A new global study by BSI (British Standards Institution) and Cranfield School of Management, finds that business leaders are struggling to balance risk with opportunity, threatening the long-term survival of their firms. The report, “Organizational Resilience: A summary of academic evidence, business insights and new thinking”, assesses half a century’s accepted wisdom on best-practice management, identifying an acute need for firms to embrace risk if they are to survive and thrive.
K2, sometimes called Savage Mountain, is located on the Pakistan-China border. It has the highest fatality rate of any mountain in the world, with approximately one in four climbers not making it back alive. One of the challenges of K2 is its sustained technical difficulty; its face is characterised by more than 45 degree angles with a rocky and icy surface, combined with sudden life-threatening changes in weather conditions. Climbers assemble at the base camp to attempt to summit this majestic mountain each year, typically between June and August.
Clearly most managers do not face challenges of this magnitude in their day-to-day work. However, by looking at such extremes we can identify concepts that can be applied valuably in more benign environments.
In the present article, practices of inclusion of different types of volunteers in the response to a large-scale forest fire in Sweden are studied. Semi- structured interviews were conducted with three types of voluntary actors. The volunteers were organized to different degrees, from members of organizations and participants in emergent groups to organizationally unaffiliated individuals. Organized volunteers were the most easily included, particularly if they were members of voluntary emergency organizations. It was difficult for volunteers lack- ing relevant organizational affiliation to be included. Disaster response operations are dynamic, conditions change over time, and tensions between different modes, degrees, and levels of inclusion may arise. However, irrespective of changing con- ditions, practices of inclusion of highly organized volunteers work best.
Interesting piece on doing fieldwork in dangerous environments…
This article considers the dilemmas and challenges of conducting fieldwork with youth gang members in Medellín, Colombia. It draws upon the author’s experiences to develop the notion of ‘ethnographic safety’, where researchers learn to perceive and avert danger by gaining a ‘feel for the rules of the game’ (Bourdieu, 1992) in violent communities; it problematizes the role that the researcher’s gender and ‘male bravado’ played in accessing and interviewing gang members; considers the ethical conundrums of building rapport with criminal subjects; and discusses the challenges of working in complex, chronically violent communities where there are no simple dichotomies between victims and perpetrators of violence.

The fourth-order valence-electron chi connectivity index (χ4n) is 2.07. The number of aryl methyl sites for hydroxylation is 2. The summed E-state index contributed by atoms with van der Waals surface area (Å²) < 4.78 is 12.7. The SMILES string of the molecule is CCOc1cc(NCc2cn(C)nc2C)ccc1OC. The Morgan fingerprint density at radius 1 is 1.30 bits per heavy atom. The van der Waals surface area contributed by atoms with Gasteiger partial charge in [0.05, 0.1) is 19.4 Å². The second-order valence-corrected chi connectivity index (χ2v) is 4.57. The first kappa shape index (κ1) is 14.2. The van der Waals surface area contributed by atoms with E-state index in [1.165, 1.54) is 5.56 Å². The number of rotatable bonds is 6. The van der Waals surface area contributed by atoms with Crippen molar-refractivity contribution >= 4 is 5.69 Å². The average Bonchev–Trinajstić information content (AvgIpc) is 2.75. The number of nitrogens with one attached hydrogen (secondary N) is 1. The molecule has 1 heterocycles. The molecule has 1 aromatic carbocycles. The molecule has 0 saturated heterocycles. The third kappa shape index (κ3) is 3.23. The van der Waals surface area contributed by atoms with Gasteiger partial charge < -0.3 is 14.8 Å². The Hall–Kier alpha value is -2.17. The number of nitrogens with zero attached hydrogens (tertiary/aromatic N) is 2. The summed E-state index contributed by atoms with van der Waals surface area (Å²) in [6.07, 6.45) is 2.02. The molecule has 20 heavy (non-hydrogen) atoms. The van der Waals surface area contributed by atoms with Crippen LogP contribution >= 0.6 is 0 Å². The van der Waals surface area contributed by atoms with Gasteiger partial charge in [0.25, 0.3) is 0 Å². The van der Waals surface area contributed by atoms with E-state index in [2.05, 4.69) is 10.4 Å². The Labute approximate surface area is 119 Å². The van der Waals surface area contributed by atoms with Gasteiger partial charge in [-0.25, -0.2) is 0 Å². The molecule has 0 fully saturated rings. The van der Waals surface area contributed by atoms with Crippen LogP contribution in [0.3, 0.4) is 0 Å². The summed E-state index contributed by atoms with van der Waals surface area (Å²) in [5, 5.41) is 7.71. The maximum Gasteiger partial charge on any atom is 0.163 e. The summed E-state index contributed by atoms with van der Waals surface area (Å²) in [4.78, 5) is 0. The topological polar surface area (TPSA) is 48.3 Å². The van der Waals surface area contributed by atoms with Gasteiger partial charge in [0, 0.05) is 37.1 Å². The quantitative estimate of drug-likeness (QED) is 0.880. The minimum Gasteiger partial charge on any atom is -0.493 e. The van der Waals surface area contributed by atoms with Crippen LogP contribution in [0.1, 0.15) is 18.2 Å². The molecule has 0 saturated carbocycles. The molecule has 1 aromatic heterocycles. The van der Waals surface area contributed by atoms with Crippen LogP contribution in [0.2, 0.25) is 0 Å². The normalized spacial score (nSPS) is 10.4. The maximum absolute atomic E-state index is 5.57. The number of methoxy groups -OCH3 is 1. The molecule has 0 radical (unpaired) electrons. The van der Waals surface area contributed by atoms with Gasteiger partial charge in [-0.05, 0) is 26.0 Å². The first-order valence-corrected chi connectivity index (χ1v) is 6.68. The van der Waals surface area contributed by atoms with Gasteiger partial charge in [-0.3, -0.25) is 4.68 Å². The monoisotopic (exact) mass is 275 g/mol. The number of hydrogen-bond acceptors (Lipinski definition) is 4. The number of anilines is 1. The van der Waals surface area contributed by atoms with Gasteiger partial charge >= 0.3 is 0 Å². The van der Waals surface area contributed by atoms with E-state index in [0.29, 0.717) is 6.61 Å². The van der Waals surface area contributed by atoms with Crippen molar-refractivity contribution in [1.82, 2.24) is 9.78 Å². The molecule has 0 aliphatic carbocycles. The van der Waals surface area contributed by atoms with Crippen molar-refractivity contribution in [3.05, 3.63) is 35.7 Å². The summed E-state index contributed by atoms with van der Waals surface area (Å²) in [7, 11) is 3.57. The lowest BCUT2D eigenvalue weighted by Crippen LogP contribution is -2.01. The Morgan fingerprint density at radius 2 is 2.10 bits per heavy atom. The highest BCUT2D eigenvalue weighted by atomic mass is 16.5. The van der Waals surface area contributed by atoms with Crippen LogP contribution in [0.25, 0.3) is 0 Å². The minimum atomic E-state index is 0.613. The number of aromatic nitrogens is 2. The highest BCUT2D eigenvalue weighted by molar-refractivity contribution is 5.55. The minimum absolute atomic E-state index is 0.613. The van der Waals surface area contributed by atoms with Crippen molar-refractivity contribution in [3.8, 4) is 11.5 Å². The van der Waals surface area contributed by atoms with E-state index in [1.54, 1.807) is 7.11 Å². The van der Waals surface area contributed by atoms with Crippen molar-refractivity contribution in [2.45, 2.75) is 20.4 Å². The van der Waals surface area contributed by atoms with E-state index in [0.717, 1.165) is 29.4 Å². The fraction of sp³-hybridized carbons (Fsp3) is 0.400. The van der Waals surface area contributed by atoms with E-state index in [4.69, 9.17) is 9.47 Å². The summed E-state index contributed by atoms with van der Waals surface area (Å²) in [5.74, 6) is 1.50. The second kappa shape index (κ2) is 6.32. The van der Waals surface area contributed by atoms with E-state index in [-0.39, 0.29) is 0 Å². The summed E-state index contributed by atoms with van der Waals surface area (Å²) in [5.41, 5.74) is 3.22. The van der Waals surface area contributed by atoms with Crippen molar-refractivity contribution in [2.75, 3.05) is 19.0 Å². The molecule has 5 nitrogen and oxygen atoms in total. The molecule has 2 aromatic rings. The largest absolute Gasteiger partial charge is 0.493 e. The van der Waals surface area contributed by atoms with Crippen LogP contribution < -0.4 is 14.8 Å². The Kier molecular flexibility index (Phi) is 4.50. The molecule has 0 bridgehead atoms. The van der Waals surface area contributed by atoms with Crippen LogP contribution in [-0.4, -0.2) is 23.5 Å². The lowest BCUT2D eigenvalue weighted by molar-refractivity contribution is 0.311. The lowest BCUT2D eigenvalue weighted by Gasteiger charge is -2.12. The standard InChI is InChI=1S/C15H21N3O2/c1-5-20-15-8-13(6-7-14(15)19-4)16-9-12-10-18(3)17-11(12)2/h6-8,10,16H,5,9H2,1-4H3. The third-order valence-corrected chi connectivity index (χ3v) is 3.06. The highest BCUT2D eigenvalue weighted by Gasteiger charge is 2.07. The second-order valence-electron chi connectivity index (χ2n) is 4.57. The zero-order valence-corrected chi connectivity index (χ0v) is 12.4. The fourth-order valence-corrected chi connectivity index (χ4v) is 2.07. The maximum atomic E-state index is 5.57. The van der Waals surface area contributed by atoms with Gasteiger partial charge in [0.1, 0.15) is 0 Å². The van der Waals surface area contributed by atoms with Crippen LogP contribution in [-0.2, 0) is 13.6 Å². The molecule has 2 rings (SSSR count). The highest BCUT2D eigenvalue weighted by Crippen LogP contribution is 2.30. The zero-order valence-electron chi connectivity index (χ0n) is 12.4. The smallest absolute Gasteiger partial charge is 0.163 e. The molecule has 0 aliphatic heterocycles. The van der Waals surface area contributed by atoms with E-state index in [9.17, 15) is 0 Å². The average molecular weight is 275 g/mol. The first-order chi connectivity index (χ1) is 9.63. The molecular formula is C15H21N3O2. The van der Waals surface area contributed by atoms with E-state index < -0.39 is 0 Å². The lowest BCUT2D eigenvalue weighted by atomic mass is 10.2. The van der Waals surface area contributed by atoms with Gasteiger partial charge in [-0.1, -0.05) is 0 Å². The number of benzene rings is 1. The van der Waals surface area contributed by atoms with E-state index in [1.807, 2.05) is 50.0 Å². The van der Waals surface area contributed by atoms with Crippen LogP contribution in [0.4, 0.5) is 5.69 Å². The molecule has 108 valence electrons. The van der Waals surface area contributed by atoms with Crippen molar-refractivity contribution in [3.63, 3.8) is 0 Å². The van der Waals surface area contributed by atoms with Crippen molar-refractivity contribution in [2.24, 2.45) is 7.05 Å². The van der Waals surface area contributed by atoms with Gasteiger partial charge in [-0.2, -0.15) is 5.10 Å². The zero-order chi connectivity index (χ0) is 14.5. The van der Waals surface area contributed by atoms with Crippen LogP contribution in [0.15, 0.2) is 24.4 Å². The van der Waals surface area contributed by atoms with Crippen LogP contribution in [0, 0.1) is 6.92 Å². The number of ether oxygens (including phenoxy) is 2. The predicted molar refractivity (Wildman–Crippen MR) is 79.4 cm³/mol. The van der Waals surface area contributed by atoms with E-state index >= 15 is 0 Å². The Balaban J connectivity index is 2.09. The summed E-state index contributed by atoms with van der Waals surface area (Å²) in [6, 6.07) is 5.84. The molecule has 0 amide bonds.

On 10 May 1940, Hitler’s Germany commenced their offensive in the West with the invasion of Holland, Belgium, Luxembourg and France. Just three days later, the Nazis crossed the River Meuse, triggering the collapse of the Allied Forces. The Fall of France in May-June 1940 at the hands of Nazi Germany was one of the great surprises of the 20th century. The reason for this overwhelming and shock military defeat lends itself to renewed analysis from a management perspective.
- It is commonly believed that the application of armoured “Blitzkrieg” decided this military encounter. However, this is widely a held but false belief.
Impact of our research
It is not uncommon to learn from cases that are unusual, special or extreme in some way. The context of this specific military campaign offers an extreme background to develop leadership and strategic thinking.
The defeat of France by Nazi Germany in May 1940 can be considered as a real-life David versus Goliath story. The inferior party prevails in a stunning, puzzling manner over a force that was considered ‘invincible’ at that time. However, it is less a question of what resources are at your disposal, but whether you can out-manage or out-smart your opponent. In management speak, how to intelligently manage an environment characterised by Uncertainty, Volatility, Complexity and Ambiguity (VUCA).
Why the research was commissioned